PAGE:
Comment icon #18 Posted by oldrover 7 years ago
About the Baji in general, as far as I'm aware it's current ICN conservation status is 'Critically Endangered'. Not extinct. It may be regarded as functionally extinct, but that's not the same as there not being any left. http://www.iucnredlist.org/details/12119/0 So they may well have seen some, but I'm with those who feel that without any evidence it's hearsay. If that sounds harsh, think about it. If we accept eye witness testimony alone for the presence of an endangered species, then we've still got the thylacine, great auk, stellar's sea cow, megalania, diprotodon, and so on.  It might be... [More]
Comment icon #19 Posted by psyche101 7 years ago
Yeah, that's the main point I am getting at   Not quite in the 20's they already realised the Thylacine was nearing extinction, and some took steps at that point, which as we find now was far too late. In 1928 the Tasmanian Advisory Committee for Native Fauna recommended a reserve similar to the Savage River National Park to protect any remaining thylacines, with potential sites of suitable habitat including the Arthur-Pieman area of western Tasmania. But the searches are like I say more what I am getting at. There has been extensive searches, in addition to ones like Jeremy Griffith and dairy... [More]
Comment icon #20 Posted by Timonthy 7 years ago
Hi again, Well, firstly, I never mentioned the equipment of the fishermen. 'The team didn’t manage to capture conclusive evidence...' Referring to the conservationists in the article of course. I did mention that it would only take a tiny sum to pay the locals, to boost tourism, not to buy camera equipment. This is why I numbered my post. To clarify where I was coming from and make it easy to respond to. psyche101; I don't disagree with what you're saying. Edit: I'm having issues with the 'quote' function. I'd like you to answer my initial post.
Comment icon #21 Posted by Nnicolette 7 years ago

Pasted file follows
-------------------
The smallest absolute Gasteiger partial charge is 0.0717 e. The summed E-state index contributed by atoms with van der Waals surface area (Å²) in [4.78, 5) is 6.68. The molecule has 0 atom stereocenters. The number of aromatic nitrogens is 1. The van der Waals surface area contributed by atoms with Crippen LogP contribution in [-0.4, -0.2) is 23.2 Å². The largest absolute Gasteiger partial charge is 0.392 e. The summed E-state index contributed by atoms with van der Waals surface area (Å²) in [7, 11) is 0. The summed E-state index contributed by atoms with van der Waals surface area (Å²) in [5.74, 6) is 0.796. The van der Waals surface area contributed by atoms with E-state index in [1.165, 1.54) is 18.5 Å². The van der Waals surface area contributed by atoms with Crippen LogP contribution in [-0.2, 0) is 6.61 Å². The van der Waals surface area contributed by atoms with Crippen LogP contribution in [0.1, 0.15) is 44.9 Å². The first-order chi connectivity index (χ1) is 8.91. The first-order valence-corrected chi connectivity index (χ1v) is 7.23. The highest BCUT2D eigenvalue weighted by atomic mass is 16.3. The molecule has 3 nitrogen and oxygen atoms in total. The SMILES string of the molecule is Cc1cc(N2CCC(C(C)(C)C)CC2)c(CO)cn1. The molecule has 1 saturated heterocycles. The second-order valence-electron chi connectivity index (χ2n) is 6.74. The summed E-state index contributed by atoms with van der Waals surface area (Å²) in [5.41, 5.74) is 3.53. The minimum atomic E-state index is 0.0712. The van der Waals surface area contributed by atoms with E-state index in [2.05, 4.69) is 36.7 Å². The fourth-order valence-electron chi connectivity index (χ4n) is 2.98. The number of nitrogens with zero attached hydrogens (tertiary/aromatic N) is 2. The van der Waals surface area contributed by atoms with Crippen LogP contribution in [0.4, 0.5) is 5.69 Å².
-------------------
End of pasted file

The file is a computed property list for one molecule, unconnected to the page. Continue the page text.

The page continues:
What is wrong with you? Yes i hear that you would like me to tell you why the fishermen did not have equipment onboard that can record 1080p and has 10x zoom. I figured the answer was pretty obvious even before the first time i answered. Attention thirsty much? It was random that i came back and read that rubbish again but for future reference demanding that certain other readers post back responding to the same dribble twice is hardly going to change anything besides irritating them with your ridiculousness a second time.  Heres one for you... Why didnt YOU buy them a better camera if it both... [More]
Comment icon #22 Posted by Nnicolette 7 years ago
Comment icon #23 Posted by Timonthy 7 years ago
The issue is you misreading my post and thinking that I referred to the fishermen having equipment (which I never did) and then responding in the way you did. I did not once (or twice) ask you about the equipment of the fishermen. So, one last time: The fishermen and the team of conservationists are different people. I never mentioned anything to do with the fishermen having any kind of equipment. If you are a team of conservationists (even an amateur team) going on an expedition to try and spot a thought-to-be-extinct species, you think you'd bring a few  decent cameras...